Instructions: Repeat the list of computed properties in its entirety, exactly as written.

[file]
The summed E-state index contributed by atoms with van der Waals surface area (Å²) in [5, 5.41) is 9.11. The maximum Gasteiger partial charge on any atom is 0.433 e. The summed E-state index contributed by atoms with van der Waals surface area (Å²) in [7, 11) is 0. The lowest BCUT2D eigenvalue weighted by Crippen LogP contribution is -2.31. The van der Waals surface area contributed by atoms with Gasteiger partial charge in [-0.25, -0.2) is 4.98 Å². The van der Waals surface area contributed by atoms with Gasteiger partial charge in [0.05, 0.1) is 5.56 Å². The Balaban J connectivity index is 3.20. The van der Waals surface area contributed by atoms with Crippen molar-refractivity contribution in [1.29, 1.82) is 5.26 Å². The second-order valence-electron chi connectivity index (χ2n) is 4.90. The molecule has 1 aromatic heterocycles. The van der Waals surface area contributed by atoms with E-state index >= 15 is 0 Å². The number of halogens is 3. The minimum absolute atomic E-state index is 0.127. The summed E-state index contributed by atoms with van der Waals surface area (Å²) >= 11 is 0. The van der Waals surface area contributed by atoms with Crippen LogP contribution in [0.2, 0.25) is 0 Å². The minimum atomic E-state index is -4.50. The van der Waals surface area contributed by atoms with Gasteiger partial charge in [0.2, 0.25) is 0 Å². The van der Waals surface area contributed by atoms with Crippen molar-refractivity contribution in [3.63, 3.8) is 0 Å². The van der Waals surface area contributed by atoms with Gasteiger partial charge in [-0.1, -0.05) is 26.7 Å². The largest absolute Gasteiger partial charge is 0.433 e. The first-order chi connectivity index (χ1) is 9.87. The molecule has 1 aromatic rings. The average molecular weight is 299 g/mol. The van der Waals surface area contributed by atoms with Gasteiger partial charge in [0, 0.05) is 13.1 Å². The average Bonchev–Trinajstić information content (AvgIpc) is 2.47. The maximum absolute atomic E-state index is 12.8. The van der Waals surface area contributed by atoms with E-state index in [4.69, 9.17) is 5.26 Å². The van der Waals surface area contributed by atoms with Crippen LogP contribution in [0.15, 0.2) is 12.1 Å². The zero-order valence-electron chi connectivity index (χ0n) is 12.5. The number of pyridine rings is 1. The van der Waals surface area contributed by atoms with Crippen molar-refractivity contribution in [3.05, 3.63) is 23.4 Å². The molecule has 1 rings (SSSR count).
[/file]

The summed E-state index contributed by atoms with van der Waals surface area (Å²) in [5, 5.41) is 9.11. The maximum Gasteiger partial charge on any atom is 0.433 e. The summed E-state index contributed by atoms with van der Waals surface area (Å²) in [7, 11) is 0. The lowest BCUT2D eigenvalue weighted by Crippen LogP contribution is -2.31. The van der Waals surface area contributed by atoms with Gasteiger partial charge in [-0.25, -0.2) is 4.98 Å². The van der Waals surface area contributed by atoms with Gasteiger partial charge in [0.05, 0.1) is 5.56 Å². The Balaban J connectivity index is 3.20. The van der Waals surface area contributed by atoms with Crippen molar-refractivity contribution in [1.29, 1.82) is 5.26 Å². The second-order valence-electron chi connectivity index (χ2n) is 4.90. The molecule has 1 aromatic heterocycles. The van der Waals surface area contributed by atoms with E-state index >= 15 is 0 Å². The number of halogens is 3. The minimum absolute atomic E-state index is 0.127. The summed E-state index contributed by atoms with van der Waals surface area (Å²) >= 11 is 0. The van der Waals surface area contributed by atoms with Crippen LogP contribution in [0.2, 0.25) is 0 Å². The minimum atomic E-state index is -4.50. The van der Waals surface area contributed by atoms with Gasteiger partial charge in [0.2, 0.25) is 0 Å². The van der Waals surface area contributed by atoms with Crippen molar-refractivity contribution in [3.63, 3.8) is 0 Å². The van der Waals surface area contributed by atoms with Gasteiger partial charge in [-0.1, -0.05) is 26.7 Å². The largest absolute Gasteiger partial charge is 0.433 e. The first-order chi connectivity index (χ1) is 9.87. The molecule has 1 aromatic rings. The average molecular weight is 299 g/mol. The van der Waals surface area contributed by atoms with Gasteiger partial charge in [0, 0.05) is 13.1 Å². The average Bonchev–Trinajstić information content (AvgIpc) is 2.47. The maximum absolute atomic E-state index is 12.8. The van der Waals surface area contributed by atoms with E-state index in [4.69, 9.17) is 5.26 Å². The van der Waals surface area contributed by atoms with Crippen LogP contribution in [0.15, 0.2) is 12.1 Å². The zero-order valence-electron chi connectivity index (χ0n) is 12.5. The number of pyridine rings is 1. The van der Waals surface area contributed by atoms with Crippen molar-refractivity contribution in [3.05, 3.63) is 23.4 Å². The molecule has 1 rings (SSSR count).